This title is mainly used by the Sikh Minhas Rajputs. However, lately some Muslim Minhas Rajput clans in Azad Jammu and Kashmir and Punjab Sialkotmarker and Chakwalmarker have also started using this title due to various reasons. The Hindu Rajput Jagirdars of Nangla Jagir and Ramgarh Jagir had recognised titles of Sardar Sahib..

Many Rajput clans had converted to Islam during the early 12th century and were given the honorary title of Sheikh (elder of the tribe) by their Arab rulers. Sheiukh rajputs were the earliest in Rajputs to embrace Islam.

Mulsim Mair Minhas Rajput use the title of Khan. Raja Bhagir Dev was named Muhammed Mair after conversion to Islam and his descendants as Mair-Minhas Rajputs. Most of Muslim Mair Minhas use the title of Khan.

This title was conferred upon the 'Punjab Hill Chiefs' by the Mughal King, Jhangir and was used by most of the Rajput tribes in the Punjab Hills for many centuries. The elder brother was called Raja, whereas his younger brothers were called Mian. Lately, the Rajputs have decided to use 'Thakur' instead of this Mughal title.

Major Muslim Rajput clans of Punjab



The Rajputs clans that had converted to Islam were found throughout the old province of Punjab. The Pothohar region was seen as a stronghold of the Muslim Rajputs mainly Janjua and Minhas. Essentially, the Muslim Rajputs were divided into three groups, those found in the north west, those of the central, who by and large belonged to seven tribes, namely, the Saharan,Khokhar,Dogar or Dogra , Bhatti, Chauhan, Ghorewaha, Manj, Naru and Parmar (Panwhar), and finally the Ranghar of modern Haryana. The Chauhan and Panwar formed the principal clans of Ranghar, with large communities in Chauhan in Karnalmarker and Ambalamarker, while the Panwar were concenterated in Rohtakmarker.

Here is a brief description of the major Punjabi Rajput clans found in Pakistani Punjab:

Alpial
The Alpial clan is found mainly in Fateh Jangmarker Tehsil of Attock Districtmarker. The Alpial are a clan of the Manj Rajputs. The Alpials use the title Chawdhary.

Bangial
The Bangial are tribe found mainly in the Potohar region of Punjabmarker and also in the Mirpur District of Azad Jammu and Kashmirmarker . Those of Rawalpindi Districtmarker consider themselves Rajputs, while those in Jhelum and Gujrat consider themselves as Jats. The Rajput branch uses the title Raja. In addition to those in the Potohar region, the Bangial tribe is also found in Thal desert, especially Darya Khanmarker in Bhakkar District. These use the title Khan. The Bangial are a clan of the Rajputs.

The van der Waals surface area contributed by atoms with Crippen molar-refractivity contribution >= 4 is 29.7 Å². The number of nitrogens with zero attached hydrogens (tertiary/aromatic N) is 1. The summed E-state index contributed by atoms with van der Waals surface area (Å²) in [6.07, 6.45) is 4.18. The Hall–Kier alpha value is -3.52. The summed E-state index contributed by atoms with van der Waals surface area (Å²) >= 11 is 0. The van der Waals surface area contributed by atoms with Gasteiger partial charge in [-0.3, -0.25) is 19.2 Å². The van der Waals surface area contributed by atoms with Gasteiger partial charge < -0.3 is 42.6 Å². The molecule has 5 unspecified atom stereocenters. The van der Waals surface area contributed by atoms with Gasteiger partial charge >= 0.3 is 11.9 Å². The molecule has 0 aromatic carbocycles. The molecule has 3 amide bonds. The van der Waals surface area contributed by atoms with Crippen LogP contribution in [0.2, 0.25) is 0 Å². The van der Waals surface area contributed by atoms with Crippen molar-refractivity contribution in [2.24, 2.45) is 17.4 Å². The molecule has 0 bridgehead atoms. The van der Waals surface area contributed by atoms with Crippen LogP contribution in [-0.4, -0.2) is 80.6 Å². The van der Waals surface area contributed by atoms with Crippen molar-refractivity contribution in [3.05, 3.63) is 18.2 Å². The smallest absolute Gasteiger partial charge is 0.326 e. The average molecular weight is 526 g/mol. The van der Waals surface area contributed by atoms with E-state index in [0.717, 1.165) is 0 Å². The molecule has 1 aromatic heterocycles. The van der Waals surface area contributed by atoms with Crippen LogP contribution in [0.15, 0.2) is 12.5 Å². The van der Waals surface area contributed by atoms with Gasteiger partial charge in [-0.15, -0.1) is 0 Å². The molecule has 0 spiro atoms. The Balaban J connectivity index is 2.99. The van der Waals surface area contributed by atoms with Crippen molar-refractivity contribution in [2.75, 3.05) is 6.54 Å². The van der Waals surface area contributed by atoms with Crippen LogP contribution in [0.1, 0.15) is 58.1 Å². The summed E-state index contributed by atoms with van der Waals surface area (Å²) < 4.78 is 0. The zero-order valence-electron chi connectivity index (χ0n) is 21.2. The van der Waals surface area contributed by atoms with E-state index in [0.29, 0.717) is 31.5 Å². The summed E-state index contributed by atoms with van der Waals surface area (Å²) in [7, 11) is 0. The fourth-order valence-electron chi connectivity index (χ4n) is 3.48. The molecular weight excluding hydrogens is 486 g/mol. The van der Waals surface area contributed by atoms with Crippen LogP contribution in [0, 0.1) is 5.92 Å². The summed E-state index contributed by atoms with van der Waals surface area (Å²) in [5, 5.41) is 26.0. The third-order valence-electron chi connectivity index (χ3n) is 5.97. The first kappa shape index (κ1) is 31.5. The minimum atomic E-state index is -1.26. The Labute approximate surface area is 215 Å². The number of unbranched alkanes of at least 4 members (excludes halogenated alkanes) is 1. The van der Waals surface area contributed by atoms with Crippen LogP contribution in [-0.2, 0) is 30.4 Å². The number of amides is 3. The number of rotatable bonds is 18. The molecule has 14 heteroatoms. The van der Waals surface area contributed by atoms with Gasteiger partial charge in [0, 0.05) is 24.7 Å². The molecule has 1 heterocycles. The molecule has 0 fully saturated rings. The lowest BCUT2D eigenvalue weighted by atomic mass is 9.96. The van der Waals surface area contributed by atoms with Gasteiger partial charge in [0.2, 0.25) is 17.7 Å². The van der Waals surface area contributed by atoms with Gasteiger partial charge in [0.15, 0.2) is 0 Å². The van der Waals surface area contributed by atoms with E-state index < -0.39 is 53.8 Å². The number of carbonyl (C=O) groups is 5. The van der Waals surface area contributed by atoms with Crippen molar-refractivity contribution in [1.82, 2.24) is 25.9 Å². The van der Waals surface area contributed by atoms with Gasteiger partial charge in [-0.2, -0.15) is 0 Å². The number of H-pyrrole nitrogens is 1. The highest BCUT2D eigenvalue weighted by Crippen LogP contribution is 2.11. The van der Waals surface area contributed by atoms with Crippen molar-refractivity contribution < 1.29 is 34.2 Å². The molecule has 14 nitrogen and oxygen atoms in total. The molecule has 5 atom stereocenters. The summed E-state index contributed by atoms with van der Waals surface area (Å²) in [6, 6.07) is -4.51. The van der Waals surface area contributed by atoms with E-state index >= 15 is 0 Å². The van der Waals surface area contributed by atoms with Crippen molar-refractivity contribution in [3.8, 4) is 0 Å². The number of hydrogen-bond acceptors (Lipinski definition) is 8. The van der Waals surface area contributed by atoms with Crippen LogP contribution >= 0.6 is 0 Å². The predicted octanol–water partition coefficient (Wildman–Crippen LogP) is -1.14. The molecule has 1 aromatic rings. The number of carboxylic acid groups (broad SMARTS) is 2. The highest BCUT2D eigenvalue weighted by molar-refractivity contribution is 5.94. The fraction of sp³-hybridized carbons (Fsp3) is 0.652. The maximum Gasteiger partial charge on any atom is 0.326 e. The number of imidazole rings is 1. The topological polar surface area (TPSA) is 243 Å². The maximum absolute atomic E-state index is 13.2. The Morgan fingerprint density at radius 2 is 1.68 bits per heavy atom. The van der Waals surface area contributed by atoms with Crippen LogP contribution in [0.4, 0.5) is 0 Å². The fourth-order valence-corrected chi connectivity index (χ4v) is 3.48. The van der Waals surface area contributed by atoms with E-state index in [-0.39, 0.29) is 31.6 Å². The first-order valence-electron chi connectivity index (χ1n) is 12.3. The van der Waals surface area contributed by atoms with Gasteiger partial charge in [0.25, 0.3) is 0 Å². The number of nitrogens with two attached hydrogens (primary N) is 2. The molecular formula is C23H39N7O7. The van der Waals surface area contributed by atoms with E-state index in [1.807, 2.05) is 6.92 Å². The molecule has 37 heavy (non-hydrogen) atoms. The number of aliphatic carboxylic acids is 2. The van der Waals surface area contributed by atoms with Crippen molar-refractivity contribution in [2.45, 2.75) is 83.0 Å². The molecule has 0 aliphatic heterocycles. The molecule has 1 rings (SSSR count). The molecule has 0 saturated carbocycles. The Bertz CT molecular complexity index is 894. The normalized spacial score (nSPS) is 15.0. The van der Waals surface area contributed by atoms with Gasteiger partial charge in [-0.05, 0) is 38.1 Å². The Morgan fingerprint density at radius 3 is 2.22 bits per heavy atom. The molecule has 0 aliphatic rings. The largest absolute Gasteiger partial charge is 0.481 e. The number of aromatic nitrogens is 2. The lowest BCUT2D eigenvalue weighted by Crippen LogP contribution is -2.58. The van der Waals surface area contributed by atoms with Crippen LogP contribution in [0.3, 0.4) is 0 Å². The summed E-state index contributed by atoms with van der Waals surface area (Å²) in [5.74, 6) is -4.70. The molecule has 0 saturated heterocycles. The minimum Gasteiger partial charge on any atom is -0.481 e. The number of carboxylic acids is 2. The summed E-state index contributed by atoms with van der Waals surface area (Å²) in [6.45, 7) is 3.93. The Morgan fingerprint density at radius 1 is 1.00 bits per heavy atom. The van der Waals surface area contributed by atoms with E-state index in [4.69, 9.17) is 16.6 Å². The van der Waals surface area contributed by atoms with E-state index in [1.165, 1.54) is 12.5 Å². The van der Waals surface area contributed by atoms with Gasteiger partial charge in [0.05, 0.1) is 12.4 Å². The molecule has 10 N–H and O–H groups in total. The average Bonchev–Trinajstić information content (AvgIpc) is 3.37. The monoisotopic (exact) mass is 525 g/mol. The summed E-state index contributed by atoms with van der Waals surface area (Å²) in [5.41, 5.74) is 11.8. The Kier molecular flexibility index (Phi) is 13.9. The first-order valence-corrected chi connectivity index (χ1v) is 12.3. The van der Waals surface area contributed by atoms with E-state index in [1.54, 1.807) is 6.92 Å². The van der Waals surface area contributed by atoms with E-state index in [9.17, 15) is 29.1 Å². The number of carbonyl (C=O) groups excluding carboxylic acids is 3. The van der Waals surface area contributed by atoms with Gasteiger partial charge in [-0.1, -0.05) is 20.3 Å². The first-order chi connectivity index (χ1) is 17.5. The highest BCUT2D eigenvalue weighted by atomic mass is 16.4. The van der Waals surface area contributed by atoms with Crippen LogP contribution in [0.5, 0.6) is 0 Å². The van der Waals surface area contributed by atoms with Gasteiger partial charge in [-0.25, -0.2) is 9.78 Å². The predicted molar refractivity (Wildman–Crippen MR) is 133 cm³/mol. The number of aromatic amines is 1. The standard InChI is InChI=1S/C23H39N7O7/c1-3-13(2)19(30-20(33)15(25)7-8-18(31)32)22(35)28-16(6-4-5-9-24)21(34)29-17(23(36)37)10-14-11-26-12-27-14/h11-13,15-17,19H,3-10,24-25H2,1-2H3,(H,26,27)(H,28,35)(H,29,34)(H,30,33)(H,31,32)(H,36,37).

Baghela
The Baghela are a Suryavanshi clan of Rajputs. In Punjab, they occupy a few villages in Kamaliamarker. The use the title Mehr.

Baghial
The Baghial clan is found mainly in Rawalpindi Districtmarker. They are a clan of the Parmara Rajputs. The use the title Raja.

Bais
The Bais or more so pronounced Bhains in the local Punjabi are a clan Suryavanshi Rajputs. They are found normally in the northern areas of both sides of Punjab and Azad Jammu and Kashmirmarker .

Bargujar
There are two Muslim branches of the Bargujar clan, one of which was found in the Gurgaon Districtmarker, in modern Haryanamarker. After the partition of British India in 1947, these Bargujar settled in Okara and Sahiwal Districtmarker. They use the title Rao. Another Muslim branch, which remains in India are the Lalkhanis of Aligarh Districtmarker in Uttar Pradeshmarker, to which belongs the famous family of the Nawabs of Chathari.

Bersal.
The Bersal are a Suryavanshi clan, and were Rajas of Kashmir and Kangra. The Hindu branch provided the Maharajas of Jammu and Kashmirmarker. Prior to partition, the districts of Gurdaspurmarker,kangramarker,Chamba,and Occupied Jammu & Kashmirmarker were home to a large number of Muslim Bersal. In what became Pakistani territory, they were and are found in numbers in Sialkotmarker, Gujranwalamarker, Lahoremarker,Sahiwal and Rawalpindimarker districts, which all bordered Occupied Jammu and Kashmirmarker. The Bersal were close relatives of Pathania Rajputs of Gurdaspur. The Bersal are Use Raja,Rana,Chauhdary and Mian as a title.

Bhachar
The Bhachar are a clan of Khokhar Rajputs, found mainly in in and around the town of Wan Bhachran in Mianwali Districtmarker. They use the title Malik.

Bhakral
The Bhakral are found in the Potohar region, in Jhelummarker and Rawalpindimarker Districts. They claim to be a clan of the Parmara Rajputs. Like all Potohar Rajputs, they use the title Raja.

Bhao
The Bhao are found in Gujrat Districtmarker of Punjabmarker,and Bhimber District of Azad Jammu and Kashmirmarker. The Bhao are Dogras, and are a clan of the Raghbansi Rajputs. Like the Chibs, whom they closely resemble, the use Raja as title.

Bharat
The Bharat are a Suryavanshi Rajput clan. They are found in Pind Dadan Khan Tehsil of Jhelum District. Some historians consider them to last remnants of the ancient clan of the Bharatas, the clan of the Pandav. They use the title Raja.

Bhatti